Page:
Howard County

Vernie L. Barnes



Link to more info about the Nazi ship Odenwald

Vernie L. Barnes - Great Lakes, IL, Graduating Class, 6 Dec 1940 (photo submitted by his son, Jerry)

Group of American Navy men who took control of the Odenwald.

~Photo submitted by Jerry Barnes, son of Vernie L. Barnes

Cresco Boy on U.S. Ship Which Took Vessel of Nazis

—Vernie L. Barnes, son of Mrs. Anna Barnes of Cresco, was a member of the crew of the U. S. cruiser Omaha which captured the German ship, Odenwald, in the Atlantic ocean, flying the United States flag, on Nov. 6.

The youth was one of the first in Howard county to enlist in the United States Navy more than a year ago. He was recently promoted to the rank of first class seaman.

The Navy said the Odenwald was flying the American flag in an attempt to break through the British blockade and that when signaled by the Omaha an attempt was made to scuttle her.

Source: Mason City Globe-Gazette, December 26, 1941

Source: Daily Times Herald, Carroll, IA, 09 Dec 1941


A former Cresco resident, Vernie L. Barnes, now a Navy recruiter at Milwaukee, has received a $3,000 check for his efforts in capturing a German ship just a month prior to the outbreak of World War II.

Capture of the German merchantman late in 1941 by the USS Omaha, of which Barnes was a crew member, is termed by the office of naval records, “one of the greatest dramas of American peacetime seamanship.”

The thrilling episode took place while the ship was on neutrality patrol.

Source: Waterloo Daily Courier, May 9, 1954

March 2014: Notes of father/son conversation between Vernie L. Barnes, age 93, and his son Jerry P. Barnes. Thanks so much to WWII serviceman Vernie L. Barnes for sharing with all of us in this way:

"I was able to read to my Dad the articles now posted and his reaction to his brothers “special inauguration” into the service completely cracked him up. He was unaware of the special treatment my Uncle Virgil received. Suffice it to say we had a great laugh together. He also was not aware that Virgil was stateside for so long before being deployed.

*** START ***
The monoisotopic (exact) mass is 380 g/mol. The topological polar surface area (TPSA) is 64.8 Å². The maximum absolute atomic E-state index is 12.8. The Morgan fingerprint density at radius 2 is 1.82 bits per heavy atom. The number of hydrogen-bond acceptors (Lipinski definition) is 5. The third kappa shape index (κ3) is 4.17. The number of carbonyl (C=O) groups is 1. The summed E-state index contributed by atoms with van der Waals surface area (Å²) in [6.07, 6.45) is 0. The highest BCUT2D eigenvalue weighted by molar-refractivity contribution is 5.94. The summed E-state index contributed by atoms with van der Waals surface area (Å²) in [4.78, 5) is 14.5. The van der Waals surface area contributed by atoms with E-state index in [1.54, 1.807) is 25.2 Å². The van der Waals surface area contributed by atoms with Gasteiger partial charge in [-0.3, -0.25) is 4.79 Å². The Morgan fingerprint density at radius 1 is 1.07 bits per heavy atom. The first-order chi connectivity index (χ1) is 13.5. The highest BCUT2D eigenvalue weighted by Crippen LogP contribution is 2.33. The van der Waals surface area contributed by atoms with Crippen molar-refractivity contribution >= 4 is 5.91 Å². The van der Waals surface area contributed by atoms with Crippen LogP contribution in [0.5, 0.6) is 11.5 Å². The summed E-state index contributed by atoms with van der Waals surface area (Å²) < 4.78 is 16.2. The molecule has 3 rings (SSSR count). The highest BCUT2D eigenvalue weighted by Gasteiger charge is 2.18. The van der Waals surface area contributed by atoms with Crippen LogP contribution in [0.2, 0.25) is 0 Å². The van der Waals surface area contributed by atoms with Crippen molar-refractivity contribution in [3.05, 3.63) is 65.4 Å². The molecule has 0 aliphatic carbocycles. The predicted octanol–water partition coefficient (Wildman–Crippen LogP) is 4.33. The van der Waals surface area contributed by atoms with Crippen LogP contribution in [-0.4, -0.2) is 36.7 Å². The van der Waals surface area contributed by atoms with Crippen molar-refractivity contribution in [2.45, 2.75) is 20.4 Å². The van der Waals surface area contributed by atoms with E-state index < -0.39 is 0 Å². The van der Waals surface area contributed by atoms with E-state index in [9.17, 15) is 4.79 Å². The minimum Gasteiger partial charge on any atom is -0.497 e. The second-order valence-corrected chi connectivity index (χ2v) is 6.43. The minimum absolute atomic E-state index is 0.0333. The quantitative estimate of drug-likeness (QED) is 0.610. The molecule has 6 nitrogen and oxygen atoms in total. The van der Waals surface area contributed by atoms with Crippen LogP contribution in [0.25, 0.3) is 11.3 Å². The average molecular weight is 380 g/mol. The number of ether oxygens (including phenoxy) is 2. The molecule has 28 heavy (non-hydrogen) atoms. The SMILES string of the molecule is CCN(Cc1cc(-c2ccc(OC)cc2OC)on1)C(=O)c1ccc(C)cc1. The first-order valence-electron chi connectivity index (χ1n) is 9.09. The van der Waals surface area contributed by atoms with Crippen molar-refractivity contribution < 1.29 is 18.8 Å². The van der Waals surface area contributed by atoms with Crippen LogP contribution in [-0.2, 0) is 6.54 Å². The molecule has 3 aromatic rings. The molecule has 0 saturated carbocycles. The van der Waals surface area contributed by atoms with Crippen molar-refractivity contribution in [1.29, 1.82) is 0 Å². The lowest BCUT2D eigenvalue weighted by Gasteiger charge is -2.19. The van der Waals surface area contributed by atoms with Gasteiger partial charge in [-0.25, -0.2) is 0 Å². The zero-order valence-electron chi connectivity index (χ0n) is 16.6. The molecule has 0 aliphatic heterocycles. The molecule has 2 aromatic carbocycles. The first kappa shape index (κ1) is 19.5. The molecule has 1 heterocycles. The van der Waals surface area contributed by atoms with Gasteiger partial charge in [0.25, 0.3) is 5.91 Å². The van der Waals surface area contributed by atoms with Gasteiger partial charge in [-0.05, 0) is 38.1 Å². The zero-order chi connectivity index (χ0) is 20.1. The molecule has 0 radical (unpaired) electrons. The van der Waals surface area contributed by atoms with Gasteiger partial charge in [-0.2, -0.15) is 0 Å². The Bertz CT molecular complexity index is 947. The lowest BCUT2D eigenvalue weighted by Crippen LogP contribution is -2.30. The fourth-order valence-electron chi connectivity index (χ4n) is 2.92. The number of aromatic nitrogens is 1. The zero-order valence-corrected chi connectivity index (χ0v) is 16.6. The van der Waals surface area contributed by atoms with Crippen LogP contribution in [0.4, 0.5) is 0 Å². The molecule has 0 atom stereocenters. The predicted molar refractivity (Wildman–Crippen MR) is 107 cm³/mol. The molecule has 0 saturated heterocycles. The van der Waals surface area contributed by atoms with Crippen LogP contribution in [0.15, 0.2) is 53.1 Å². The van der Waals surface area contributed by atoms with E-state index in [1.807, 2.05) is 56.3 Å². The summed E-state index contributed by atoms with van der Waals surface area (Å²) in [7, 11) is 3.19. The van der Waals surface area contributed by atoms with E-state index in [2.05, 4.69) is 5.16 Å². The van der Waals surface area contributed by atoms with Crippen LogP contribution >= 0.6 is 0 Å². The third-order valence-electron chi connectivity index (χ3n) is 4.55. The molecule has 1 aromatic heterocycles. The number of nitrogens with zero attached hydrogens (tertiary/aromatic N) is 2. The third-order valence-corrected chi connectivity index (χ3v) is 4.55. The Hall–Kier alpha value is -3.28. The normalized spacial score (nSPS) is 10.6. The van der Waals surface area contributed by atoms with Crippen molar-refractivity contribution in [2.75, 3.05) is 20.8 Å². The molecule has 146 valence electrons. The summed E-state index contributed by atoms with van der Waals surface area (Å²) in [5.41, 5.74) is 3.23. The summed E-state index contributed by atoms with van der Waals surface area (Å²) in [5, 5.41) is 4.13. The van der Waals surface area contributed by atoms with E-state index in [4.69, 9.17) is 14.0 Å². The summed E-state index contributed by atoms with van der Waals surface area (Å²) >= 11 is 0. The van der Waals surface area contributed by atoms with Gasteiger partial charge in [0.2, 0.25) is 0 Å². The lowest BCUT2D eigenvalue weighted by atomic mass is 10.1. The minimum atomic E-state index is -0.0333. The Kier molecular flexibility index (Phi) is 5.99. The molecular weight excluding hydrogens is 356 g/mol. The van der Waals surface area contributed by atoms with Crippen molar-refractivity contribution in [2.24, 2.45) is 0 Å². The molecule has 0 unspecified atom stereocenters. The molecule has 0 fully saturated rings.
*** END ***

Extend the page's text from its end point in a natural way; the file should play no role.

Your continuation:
My poor dad, (as he put it) fighting the Germans every day, dodging U-Boat attacks, living on ships with no real creature comforts, sweltering in the heat and freezing in the cold, always on guard waiting for the next attack, while his older brother was lounging somewhere in the comforts of some nice Army base stateside. It was quite hilarious. I knew he would get a good laugh from this. I asked him where Virgil was being held and he could not remember. He did say that he was Repatriated though. Meaning that US forces either took over or were about to take over the POW facility where he was at. He said that at that time the war was coming to an end and he said the Germans were pretty much giving up POW encampments. They were not battling anymore.

He began telling me some stories about the Omaha, how that as a flagship for the convoy it was used many times as the Admirals ship for “PR” and such. He did say that the Omaha did have two photographers onboard at the time of the Odenwald capture. He said the two men were brothers from what he remembers, but after the war started they were ushered off the ship as the US did not want any photography being done. Everything became secret and on a higher alert.
Dad said the Odenwald capture began early in the day around ( he’s guessing ) 5 a.m., and said it probably lasted 8-10 hours before the ship was safely under US control. The crew of the Odenwald was carrying a load of rubber (mostly) tires, as the Germans were in great need of rubber for their war effort. The crew of the Odenwald started dumping tons of tires and attempted to blow up the ship (scuttle) so that the Americans could not get a hold of it. The US Navy personnel were able to put out the fires and control the explosives (or stop) to limit damage to the Odenwald, take control of the ship and take it back (under its own power) to Puerto Rico."

Photographs shared by the son of Vernie L. Barnes

Vernie L. Barnes - USS Polaris

Tugboat to Pearl Harbor

China 1947